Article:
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Current Psychiatry Reports

, 15:410 | Cite as

Mindfulness and Acceptance-Based Behavioral Therapies for Anxiety Disorders

  • Lizabeth Roemer
  • Sarah K. Williston
  • Elizabeth H. Eustis
  • Susan M. Orsillo
Anxiety Disorders (DJ Stein, Section Editor)
Part of the following topical collections:
  1. Topical Collection on Anxiety Disorders

Abstract

This article presents a brief conceptual overview of acceptance-based behavioral therapies (ABBTs) for anxiety disorders, followed by a review and summary of the recent efficacy studies of ABBTs for anxiety and comorbid disorders. We discuss clinical implications, including the importance of targeting reactivity and experiential avoidance in interventions for anxiety disorders through the use of mindfulness and other acceptance-based strategies, as well the encouragement of engagement in meaningful activities or valued action. We also address future directions for research, such as expanding research to include more randomized control trials comparing ABBTs for specific anxiety disorders to other active treatments, examining mechanisms of change, exploring adaptations in different care-delivery contexts, as well as determining the applicability of these approaches to clients from marginalized or non-dominant statuses.

Keywords

Mindfulness Acceptance Experiential avoidance Decentering Anxiety disorders Acceptance and commitment therapy Mindfulness-based cognitive therapy Mindfulness-based stress reduction Acceptance-based behavioral therapies Treatment review Psychological treatments Psychosocial treatments Psychiatry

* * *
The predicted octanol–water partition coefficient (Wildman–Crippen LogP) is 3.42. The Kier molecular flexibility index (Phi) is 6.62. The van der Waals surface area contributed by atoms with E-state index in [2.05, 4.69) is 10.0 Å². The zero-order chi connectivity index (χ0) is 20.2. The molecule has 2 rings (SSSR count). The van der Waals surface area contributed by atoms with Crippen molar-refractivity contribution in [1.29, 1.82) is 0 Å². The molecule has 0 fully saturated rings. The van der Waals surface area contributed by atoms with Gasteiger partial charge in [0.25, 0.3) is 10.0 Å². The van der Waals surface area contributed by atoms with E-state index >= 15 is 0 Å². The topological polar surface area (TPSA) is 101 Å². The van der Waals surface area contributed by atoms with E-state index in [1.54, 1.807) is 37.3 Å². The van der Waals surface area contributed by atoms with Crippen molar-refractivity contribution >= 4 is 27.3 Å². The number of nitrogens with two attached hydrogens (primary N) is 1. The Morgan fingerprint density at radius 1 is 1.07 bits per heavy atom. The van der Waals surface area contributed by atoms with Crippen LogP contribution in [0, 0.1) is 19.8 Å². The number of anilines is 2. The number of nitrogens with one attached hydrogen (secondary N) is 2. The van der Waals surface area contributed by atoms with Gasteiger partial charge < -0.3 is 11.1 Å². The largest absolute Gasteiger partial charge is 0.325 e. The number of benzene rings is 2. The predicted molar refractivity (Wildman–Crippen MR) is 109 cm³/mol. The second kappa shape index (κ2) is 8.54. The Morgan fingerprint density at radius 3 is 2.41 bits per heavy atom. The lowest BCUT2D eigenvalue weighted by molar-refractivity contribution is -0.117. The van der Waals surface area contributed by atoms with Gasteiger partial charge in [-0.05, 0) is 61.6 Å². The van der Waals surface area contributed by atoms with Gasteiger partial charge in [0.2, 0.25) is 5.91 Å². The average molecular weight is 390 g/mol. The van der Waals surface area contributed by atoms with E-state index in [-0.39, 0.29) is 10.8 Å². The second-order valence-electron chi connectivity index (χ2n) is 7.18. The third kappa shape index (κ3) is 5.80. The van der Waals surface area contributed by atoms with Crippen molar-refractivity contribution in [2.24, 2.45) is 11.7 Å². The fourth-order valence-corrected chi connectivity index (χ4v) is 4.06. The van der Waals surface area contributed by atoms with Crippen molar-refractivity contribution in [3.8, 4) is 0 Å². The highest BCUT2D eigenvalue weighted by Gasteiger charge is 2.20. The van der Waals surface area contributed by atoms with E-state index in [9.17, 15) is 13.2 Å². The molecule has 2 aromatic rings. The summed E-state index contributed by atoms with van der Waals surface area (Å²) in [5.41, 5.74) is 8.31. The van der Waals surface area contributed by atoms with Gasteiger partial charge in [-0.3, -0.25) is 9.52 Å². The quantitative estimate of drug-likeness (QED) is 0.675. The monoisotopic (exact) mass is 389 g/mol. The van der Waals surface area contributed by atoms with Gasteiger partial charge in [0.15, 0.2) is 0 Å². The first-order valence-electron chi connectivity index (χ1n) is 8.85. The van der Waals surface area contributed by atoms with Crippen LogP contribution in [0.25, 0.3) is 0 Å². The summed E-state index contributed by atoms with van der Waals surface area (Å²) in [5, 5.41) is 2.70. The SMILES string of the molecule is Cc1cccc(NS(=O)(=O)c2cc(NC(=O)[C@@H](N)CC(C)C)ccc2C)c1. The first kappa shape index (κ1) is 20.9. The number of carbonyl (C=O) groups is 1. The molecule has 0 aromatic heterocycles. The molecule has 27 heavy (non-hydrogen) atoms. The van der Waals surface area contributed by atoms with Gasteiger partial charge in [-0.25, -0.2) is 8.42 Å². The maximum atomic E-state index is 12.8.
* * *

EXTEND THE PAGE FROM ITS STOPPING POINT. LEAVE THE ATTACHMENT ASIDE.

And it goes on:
Notes

Compliance with Ethics Guidelines

Conflict of Interest

Lizabeth Roemer has received grants from National Institute of Mental Health (NIMH); payment for lectures from NJ Association of Cognitive-Behavioral Therapists, Williams College, Harvard School of Education, and Dorchester House; and royalties from Guilford and Springer.

Sarah K. Williston declares that she has no conflict of interest.

Elizabeth H. Eustis declares that she has no conflict of interest.

Susan M. Orsillo has received grants from NIMH, payment for lectures from NJ Association of Cognitive-Behavioral Therapists, and royalties from Guilford and Springer.

Human and Animal Rights and Informed Consent

This article does not contain any unpublished studies with human or animal subjects performed by any of the authors.

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Copyright information

© Springer Science+Business Media New York 2013

Authors and Affiliations

  • Lizabeth Roemer
    • 1
  • Sarah K. Williston
    • 1
  • Elizabeth H. Eustis
    • 1
  • Susan M. Orsillo
    • 2
  1. 1.University of Massachusetts BostonBostonUSA
  2. 2.Suffolk UniversityBostonUSA

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